• Marriage

  • New house

  • New job

  • Baby

  • Retirement

  • New puppy

  • New exercise or weight loss program

What we don’t understand, or forget about, is that all of the items here can be given a date on the calendar, but the internal, personal adaptation doesn’t happen in one day. It may not happen in a week or a month or even a year, but then again it might happen quickly.

Transition is the internal adaptation to an external change, and that process is different for every person. Some people adapt quickly. Others pretend that nothing has changed but struggle to let go of the way things were. Yet others figure out that the change is more than they had bargained for and they bail on the idea.

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Wiliam Bridges (1980) was the first to put a name to this difference between the external event and the internal transition journey we must go through as we move from status quo to status new!

I have spent 25 years observing, navigating, facilitating, initiating and studying change and transition. The result of those 25 years is a tool I have created to help others navigate these transitions more successfully. I don’t want this to be a commercial for the Transitions Journey Deck; but I do want to share a few things I know about change and transition that may help you in your life whether you purchase one of my decks or not. I know:

  1. We can miss or grieve things we didn’t like.

  2. Things will most likely get more difficult before they get easier.

  3. No change occurs in isolation; this one change affects other parts of your life.

  4. Other people in your life may not be supportive of your change.

  5. Every change has invisible ropes tying you to the old ways.

  6. We have limited information at the beginning of any change.

  7. Transitions present our greatest opportunity to learn about ourselves.

  8. Most of the challenges we will encounter are emotional, not necessarily logical.

  9. Every change involves something we must let go of if we are going to fully commit to the new.

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The bottom line is that transition is a personal journey and at the outset of any change we have limited information, which informs how we feel about things and the choices we make. As we come to understand more of what is involved in a change, we are often surprised by our reaction and what can feel like resistance to a change that we thought was going to be great or easy of fun. Instead we are often frustrated, exhausted and unsure of what is making the change so hard.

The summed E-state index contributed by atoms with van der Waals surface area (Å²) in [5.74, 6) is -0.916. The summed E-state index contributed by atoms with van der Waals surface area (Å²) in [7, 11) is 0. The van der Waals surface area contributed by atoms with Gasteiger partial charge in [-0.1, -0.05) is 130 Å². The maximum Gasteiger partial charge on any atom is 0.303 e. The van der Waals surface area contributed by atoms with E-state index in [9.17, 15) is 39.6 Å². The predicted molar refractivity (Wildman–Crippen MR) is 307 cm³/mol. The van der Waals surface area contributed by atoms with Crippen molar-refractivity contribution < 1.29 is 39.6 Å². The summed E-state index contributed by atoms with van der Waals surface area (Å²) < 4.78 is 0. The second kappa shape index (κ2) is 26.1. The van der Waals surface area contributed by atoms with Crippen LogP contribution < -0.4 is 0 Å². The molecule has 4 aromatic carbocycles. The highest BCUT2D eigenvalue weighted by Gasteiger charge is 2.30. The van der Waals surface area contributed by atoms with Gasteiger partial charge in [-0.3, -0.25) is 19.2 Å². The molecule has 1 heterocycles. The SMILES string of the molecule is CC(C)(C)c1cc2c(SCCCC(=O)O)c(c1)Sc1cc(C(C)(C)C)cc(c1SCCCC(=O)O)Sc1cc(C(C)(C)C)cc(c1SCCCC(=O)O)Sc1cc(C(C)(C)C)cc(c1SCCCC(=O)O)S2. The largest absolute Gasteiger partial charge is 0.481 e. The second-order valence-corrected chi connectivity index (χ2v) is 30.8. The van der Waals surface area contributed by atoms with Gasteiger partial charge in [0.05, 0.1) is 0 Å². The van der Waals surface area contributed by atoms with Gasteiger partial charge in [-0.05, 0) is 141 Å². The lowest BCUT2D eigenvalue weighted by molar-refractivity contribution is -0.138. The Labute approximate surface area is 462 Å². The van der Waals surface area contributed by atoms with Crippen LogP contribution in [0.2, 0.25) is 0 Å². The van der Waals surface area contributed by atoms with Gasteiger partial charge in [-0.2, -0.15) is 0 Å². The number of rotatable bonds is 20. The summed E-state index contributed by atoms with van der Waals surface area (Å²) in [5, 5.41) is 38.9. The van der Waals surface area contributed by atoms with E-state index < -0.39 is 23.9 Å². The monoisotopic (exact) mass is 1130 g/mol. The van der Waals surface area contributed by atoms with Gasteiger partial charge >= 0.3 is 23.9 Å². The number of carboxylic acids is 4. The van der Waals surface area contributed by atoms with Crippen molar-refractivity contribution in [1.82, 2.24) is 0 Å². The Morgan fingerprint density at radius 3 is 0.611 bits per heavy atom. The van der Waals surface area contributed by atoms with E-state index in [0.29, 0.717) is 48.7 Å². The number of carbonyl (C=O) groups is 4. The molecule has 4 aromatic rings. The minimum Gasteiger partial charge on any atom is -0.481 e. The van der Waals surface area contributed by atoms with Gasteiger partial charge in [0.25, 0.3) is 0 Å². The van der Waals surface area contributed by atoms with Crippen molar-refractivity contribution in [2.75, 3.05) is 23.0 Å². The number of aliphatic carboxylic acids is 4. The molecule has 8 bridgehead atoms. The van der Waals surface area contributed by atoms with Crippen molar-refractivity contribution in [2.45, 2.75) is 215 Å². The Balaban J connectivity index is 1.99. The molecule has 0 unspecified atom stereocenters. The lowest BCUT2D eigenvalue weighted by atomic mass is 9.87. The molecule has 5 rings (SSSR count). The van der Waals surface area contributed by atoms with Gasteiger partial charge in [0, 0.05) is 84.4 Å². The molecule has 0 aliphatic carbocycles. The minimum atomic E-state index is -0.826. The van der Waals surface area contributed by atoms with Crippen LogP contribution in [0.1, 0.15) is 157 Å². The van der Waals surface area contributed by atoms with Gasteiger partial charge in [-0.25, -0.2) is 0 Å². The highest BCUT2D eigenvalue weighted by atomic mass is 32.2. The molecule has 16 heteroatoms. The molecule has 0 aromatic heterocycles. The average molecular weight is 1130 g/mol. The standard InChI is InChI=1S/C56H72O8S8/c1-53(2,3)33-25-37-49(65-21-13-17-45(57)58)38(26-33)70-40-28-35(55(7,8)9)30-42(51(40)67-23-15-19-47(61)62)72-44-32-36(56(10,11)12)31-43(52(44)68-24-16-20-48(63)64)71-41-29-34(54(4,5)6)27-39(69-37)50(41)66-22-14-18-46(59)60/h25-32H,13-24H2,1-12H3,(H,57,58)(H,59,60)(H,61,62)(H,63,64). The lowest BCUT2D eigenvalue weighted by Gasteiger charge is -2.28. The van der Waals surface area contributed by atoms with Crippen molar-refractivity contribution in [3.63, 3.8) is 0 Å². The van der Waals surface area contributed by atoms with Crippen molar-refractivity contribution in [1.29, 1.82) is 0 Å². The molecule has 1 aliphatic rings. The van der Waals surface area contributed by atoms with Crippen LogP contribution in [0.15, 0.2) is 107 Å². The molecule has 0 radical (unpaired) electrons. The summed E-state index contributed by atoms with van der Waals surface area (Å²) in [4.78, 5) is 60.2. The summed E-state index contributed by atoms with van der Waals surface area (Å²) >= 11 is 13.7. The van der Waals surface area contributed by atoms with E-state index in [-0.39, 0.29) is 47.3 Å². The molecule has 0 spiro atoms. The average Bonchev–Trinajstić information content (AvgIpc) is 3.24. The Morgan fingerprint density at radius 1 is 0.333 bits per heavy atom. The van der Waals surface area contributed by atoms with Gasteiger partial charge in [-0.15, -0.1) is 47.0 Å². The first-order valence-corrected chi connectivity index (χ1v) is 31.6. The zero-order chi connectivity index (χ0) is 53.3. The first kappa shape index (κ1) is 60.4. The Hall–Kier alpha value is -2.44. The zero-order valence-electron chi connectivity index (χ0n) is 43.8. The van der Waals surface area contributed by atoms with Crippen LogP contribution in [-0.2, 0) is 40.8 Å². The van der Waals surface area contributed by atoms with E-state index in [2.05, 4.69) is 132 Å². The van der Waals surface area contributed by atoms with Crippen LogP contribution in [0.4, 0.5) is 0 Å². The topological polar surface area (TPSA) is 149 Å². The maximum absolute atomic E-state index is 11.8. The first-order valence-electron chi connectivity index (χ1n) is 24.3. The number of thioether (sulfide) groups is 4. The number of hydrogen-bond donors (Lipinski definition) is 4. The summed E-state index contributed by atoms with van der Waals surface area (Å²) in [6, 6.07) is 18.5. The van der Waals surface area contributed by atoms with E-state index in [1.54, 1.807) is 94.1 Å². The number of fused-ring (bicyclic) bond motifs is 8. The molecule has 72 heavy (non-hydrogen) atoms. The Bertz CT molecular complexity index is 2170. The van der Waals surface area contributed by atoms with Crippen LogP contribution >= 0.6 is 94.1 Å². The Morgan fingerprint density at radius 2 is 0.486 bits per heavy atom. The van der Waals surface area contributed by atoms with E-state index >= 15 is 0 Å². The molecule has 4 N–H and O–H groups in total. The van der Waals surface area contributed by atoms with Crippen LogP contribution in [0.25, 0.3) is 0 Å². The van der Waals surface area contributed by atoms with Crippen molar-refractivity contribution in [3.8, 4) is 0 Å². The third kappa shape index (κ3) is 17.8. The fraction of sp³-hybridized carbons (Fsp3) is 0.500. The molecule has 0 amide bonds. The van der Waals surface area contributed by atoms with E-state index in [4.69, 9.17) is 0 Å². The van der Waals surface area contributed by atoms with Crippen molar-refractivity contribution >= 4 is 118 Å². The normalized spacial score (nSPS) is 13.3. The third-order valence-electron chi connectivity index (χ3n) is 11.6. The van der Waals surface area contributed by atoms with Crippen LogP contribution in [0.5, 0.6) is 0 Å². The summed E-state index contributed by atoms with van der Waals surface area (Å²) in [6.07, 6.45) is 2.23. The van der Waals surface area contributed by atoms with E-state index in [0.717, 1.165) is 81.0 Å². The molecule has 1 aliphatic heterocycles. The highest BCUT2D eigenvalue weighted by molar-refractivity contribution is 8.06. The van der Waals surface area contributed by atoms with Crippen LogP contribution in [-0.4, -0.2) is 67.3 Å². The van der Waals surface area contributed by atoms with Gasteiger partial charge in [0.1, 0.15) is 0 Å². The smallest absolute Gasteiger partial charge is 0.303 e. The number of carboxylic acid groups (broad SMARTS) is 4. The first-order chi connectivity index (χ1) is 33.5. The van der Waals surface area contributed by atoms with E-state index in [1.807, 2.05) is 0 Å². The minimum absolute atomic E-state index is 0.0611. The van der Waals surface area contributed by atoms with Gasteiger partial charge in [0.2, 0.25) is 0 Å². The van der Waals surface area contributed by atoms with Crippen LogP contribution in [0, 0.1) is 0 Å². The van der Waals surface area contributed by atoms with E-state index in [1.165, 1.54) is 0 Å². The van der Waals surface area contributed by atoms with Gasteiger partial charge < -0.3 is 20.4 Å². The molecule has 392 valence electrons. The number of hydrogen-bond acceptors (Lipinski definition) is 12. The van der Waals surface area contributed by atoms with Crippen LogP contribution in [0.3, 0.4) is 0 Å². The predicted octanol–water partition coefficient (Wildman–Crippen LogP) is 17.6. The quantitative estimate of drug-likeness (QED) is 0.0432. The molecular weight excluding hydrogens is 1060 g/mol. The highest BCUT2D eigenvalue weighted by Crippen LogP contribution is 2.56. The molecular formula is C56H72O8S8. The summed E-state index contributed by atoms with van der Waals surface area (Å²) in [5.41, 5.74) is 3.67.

These are the best times to learn about ourselves, our beliefs, our values, and to explore key relationships. In short, a transition is a terrible learning opportunity to waste.

 
 

After 25 years of deep involvement in the transitions of individuals, families, teams and organizations, as well as in my own life, I know that my Transitions Journey Deck can change the way you approach changes in your life.

Click here to learn more about the deck.  

Below the Surface of Change

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Do you ever feel like your boat is sinking and you can’t understand how something seemingly insignificant could have such a huge impact?

Welcome to CHANGE!

I recently had two iceberg moments that were poignant reminders of how change really works.

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Nearly two years ago, a friend passed away – suddenly. Our church affiliation had us working together for several years. While we weren’t close friends, we shared many powerful experiences and I knew I would miss him.

More than missing him, I was filled with sadness for his wife. She was completely unprepared for his sudden departure and it has been heartbreaking to watch her go through this grieving process. I would say that his death was the chunk of ice about the waterline. I saw it – I felt it – I expected to be sad for a time. I knew that I would do whatever I could to be a good friend to his wife and be there for her in whatever way I could.

However, I have been surprised many times by the tears that seem to come from nowhere. His favorite children’s hymn was ‘I’m trying to be like Jesus’ and I can’t sing more than a few notes of that song without choking on tears. He used props when he taught the little kids a Sunday School lesson. One of those lessons was about the wise man building his house upon the rock and every child got to pick a rock from his basket. At his funeral, everyone in attendance could take one of those rocks home with them. That rock sits on my desk and I oftentimes look at the rock, and I have this overwhelming sadness well up inside of me.

A few weeks ago, I decided to try and look beneath the waterline. What was really going on down there that was causing me such grief? When this friend died, so did the opportunities to do more work together. There would be no more of those deep conversations I thoroughly enjoyed. I wouldn’t get any more phone calls asking me to provide insights about an individual or a situation. I realized in that moment, that my grieving was about much more than his actual death. It was the death of a relationship and a loss of times together that couldn’t be replaced.

In some ways, it was wonderful to pause and look deeply at what his death symbolized. The change was on the surface and I could see it, but the parts that I valued and the experiences I was grieving were buried deep.